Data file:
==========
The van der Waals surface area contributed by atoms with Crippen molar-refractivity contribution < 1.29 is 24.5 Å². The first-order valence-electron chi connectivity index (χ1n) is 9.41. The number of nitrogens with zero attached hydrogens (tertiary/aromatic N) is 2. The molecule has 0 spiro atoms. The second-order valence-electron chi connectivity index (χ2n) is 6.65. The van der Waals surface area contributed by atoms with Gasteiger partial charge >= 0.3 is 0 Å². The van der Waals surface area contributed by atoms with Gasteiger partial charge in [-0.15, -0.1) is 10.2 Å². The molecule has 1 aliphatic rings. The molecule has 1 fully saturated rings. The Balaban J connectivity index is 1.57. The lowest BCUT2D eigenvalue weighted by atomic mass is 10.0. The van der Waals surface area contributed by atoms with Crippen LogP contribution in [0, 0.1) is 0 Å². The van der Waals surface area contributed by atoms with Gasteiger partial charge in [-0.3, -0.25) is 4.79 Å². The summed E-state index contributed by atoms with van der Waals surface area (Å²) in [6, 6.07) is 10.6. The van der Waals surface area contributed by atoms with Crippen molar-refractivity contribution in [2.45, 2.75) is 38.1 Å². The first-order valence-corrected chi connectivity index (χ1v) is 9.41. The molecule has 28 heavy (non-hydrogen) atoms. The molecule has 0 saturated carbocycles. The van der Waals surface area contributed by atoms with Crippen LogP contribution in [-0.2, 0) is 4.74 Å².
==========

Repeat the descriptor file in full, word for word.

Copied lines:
The van der Waals surface area contributed by atoms with Crippen molar-refractivity contribution < 1.29 is 24.5 Å². The first-order valence-electron chi connectivity index (χ1n) is 9.41. The number of nitrogens with zero attached hydrogens (tertiary/aromatic N) is 2. The molecule has 0 spiro atoms. The second-order valence-electron chi connectivity index (χ2n) is 6.65. The van der Waals surface area contributed by atoms with Gasteiger partial charge >= 0.3 is 0 Å². The van der Waals surface area contributed by atoms with Gasteiger partial charge in [-0.15, -0.1) is 10.2 Å². The molecule has 1 aliphatic rings. The molecule has 1 fully saturated rings. The Balaban J connectivity index is 1.57. The lowest BCUT2D eigenvalue weighted by atomic mass is 10.0. The van der Waals surface area contributed by atoms with Crippen LogP contribution in [0, 0.1) is 0 Å². The van der Waals surface area contributed by atoms with Gasteiger partial charge in [-0.3, -0.25) is 4.79 Å². The summed E-state index contributed by atoms with van der Waals surface area (Å²) in [6, 6.07) is 10.6. The van der Waals surface area contributed by atoms with Crippen molar-refractivity contribution in [2.45, 2.75) is 38.1 Å². The first-order valence-corrected chi connectivity index (χ1v) is 9.41. The molecule has 28 heavy (non-hydrogen) atoms. The molecule has 0 saturated carbocycles. The van der Waals surface area contributed by atoms with Crippen LogP contribution in [-0.2, 0) is 4.74 Å².